'/>"/>

Contact: Hannah Isom
h.isom@leeds.ac.uk
44-113-343-4031
University of Leeds
Source:Eurekalert

Related biology news :

1. Over the back fence: gardeners get advice from neighbors, friends
2. Cells united against cancer
3. Secure Services Corp. Achieves Milestone in United States Identity Protection with the Launch of the SSC SHAPE Card Management Solution
4. Tiny dust particles from Asian deserts common over western United States
5. Poor Americans in the United States suffer hidden burden of parasitic and other neglected diseases
6. United Water, in partnership with Stevens, wins Management Innovation Award
7. Ingram Micro to Distribute New Fujitsu Biometric Login Products for Novell eDirectory in United States
8. United we stand: When cooperation butts heads with competition
9. Nitrate concentrations of ground water increasing in many areas of the United States
10. Paradigm Tactical Products to be Largest Distributor of Metal/Radiation Detection Wands in United States
11. Urea tanks on diesel trucks -- thats the law in the United States starting in 2010
Post Your Comments:
*Name:
*Comment:
*Email:
(Date:4/19/2016)... , UAE, April 20, 2016 ... be implemented as a compact web-based "all-in-one" system solution ... the biometric fingerprint reader or the door interface with ... of modern access control systems. The minimal dimensions of ... ID readers into the building installations offer considerable freedom ...
(Date:4/15/2016)... , April 15, 2016 ... the,  "Global Gait Biometrics Market 2016-2020,"  report to ... http://photos.prnewswire.com/prnh/20160330/349511LOGO ) , ,The global gait biometrics ... of 13.98% during the period 2016-2020. ... angles, which can be used to compute factors ...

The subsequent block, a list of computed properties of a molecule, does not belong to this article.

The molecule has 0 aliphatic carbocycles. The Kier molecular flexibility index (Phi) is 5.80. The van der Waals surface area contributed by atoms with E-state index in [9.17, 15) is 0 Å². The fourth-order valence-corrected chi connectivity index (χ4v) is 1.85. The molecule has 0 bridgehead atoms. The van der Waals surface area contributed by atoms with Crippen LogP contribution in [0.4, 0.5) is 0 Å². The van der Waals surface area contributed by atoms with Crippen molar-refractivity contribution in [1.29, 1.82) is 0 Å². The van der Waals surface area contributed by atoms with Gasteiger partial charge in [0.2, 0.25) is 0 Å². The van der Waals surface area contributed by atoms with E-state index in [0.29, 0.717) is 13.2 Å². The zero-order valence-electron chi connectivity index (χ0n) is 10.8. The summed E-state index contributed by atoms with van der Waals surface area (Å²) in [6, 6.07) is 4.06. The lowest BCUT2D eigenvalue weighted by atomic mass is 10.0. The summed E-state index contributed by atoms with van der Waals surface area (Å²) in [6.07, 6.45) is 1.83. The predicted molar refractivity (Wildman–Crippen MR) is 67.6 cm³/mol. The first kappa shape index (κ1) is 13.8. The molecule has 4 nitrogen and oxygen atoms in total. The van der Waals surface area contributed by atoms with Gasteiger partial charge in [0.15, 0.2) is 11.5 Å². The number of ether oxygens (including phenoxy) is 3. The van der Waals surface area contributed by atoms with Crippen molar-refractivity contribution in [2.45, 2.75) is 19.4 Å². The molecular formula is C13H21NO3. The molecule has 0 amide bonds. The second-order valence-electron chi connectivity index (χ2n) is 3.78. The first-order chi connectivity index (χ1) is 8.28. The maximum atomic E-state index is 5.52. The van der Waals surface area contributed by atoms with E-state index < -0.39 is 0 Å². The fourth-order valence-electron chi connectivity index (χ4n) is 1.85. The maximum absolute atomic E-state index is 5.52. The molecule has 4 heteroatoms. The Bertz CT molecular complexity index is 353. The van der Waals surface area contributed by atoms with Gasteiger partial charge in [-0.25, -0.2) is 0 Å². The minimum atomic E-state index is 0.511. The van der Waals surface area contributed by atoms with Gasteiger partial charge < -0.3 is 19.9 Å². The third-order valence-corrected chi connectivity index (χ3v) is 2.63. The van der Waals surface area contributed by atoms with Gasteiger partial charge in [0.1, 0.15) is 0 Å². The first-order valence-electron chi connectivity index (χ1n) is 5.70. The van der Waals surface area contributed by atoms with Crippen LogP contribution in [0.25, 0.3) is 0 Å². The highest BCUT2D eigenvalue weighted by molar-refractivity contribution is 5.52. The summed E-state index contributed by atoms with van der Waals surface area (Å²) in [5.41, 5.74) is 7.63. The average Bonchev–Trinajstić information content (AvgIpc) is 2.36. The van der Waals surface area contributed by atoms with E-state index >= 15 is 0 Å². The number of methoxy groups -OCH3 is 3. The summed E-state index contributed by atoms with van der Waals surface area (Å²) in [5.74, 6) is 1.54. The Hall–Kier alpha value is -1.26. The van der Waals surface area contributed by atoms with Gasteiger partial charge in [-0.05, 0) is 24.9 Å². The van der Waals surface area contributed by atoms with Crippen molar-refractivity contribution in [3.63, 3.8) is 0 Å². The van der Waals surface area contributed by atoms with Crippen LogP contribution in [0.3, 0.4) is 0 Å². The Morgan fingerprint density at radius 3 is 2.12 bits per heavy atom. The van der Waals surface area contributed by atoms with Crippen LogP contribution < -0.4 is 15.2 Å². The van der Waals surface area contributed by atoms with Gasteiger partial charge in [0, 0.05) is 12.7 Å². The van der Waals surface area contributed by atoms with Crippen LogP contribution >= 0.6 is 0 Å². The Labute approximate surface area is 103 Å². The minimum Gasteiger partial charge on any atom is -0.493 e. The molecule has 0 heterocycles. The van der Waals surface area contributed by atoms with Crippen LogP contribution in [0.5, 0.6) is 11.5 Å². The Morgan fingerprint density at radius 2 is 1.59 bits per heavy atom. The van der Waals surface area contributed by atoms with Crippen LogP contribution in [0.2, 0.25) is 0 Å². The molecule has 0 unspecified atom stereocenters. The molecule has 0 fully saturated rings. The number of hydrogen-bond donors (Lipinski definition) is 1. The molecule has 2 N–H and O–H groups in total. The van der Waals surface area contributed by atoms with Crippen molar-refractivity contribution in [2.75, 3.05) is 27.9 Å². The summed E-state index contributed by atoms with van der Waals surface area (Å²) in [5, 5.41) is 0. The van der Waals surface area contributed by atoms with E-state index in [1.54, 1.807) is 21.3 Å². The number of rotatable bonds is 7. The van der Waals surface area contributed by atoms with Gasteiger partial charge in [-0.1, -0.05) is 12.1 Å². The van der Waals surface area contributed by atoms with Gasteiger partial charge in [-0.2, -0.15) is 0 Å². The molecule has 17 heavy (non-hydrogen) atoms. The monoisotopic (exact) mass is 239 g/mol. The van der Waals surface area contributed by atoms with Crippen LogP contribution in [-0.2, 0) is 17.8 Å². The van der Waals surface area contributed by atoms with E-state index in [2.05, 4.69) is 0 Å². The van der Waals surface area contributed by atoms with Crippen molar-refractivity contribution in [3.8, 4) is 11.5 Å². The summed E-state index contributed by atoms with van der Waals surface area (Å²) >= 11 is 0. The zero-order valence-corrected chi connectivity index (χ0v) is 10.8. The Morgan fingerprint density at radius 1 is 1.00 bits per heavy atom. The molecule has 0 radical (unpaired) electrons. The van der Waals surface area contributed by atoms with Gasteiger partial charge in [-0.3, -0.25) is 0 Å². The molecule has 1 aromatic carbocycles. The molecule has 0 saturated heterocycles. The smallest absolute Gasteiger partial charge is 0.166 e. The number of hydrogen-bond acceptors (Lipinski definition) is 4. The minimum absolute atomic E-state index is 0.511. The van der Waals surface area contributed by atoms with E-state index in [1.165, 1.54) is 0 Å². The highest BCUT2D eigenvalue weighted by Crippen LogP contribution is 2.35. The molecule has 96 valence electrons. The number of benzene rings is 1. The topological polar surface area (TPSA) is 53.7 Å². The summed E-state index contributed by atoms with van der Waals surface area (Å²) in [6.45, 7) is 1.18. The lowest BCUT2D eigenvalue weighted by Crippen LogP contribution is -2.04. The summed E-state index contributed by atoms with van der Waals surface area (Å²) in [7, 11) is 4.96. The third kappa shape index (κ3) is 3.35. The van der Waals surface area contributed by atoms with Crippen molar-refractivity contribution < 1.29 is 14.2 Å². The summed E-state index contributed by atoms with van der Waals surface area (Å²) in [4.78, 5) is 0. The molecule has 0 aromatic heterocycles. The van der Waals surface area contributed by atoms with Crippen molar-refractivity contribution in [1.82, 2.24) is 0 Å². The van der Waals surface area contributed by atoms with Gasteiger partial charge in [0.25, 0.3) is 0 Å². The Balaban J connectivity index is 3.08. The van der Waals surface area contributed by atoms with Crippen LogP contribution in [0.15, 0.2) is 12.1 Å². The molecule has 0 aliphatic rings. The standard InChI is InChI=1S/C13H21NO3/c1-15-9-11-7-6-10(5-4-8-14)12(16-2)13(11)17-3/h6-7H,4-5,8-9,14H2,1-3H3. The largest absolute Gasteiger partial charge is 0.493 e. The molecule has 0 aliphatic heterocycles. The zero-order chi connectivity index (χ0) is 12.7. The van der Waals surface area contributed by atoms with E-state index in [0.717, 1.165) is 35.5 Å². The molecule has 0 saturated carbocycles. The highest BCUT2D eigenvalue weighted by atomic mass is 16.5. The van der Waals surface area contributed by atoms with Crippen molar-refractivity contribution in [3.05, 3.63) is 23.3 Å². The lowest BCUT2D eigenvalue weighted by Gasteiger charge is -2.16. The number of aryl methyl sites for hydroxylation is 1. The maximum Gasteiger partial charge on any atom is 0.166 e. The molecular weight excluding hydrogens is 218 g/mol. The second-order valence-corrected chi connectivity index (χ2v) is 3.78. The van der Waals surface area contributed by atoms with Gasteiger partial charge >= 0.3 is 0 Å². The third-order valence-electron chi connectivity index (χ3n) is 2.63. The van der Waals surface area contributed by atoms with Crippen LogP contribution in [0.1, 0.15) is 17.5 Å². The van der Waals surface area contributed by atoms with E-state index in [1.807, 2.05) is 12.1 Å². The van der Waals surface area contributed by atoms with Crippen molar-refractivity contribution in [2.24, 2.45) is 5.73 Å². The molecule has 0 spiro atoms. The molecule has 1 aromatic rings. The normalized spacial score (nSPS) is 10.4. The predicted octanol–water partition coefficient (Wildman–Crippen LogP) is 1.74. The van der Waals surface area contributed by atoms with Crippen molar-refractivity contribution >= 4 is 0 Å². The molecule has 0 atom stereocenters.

(Date:4/13/2016)... 2016  IMPOWER physicians supporting Medicaid patients in ... clinical standard in telehealth thanks to a new partnership ... platform, IMPOWER patients can routinely track key health measurements, ... index, and, when they opt in, share them with ... a local retail location at no cost. By leveraging ...
Breaking Biology News(10 mins):
(Date:6/24/2016)... NY (PRWEB) , ... June 24, 2016 , ... While ... machines such as the Cary 5000 and the 6000i models are higher end machines ... is the height of the spectrophotometer’s light beam from the bottom of the cuvette ...
(Date:6/23/2016)... , ... June 23, 2016 , ... ... release of its second eBook, “Clinical Trials Patient Recruitment and Retention Tips.” Partnering ... retention in this eBook by providing practical tips, tools, and strategies for clinical ...
(Date:6/23/2016)... , June 23, 2016   Boston ... of novel compounds designed to target cancer stemness ... has been granted Orphan Drug Designation from the ... treatment of gastric cancer, including gastroesophageal junction (GEJ) ... inhibitor designed to inhibit cancer stemness pathways by ...
(Date:6/23/2016)... , June 23, 2016 A person commits a ... crime scene to track the criminal down. An ... Food and Drug Administration (FDA) uses DNA evidence to track ... Sound far-fetched? It,s not. The FDA has increasingly ... support investigations of foodborne illnesses. Put as simply as possible, ...
Breaking Biology Technology: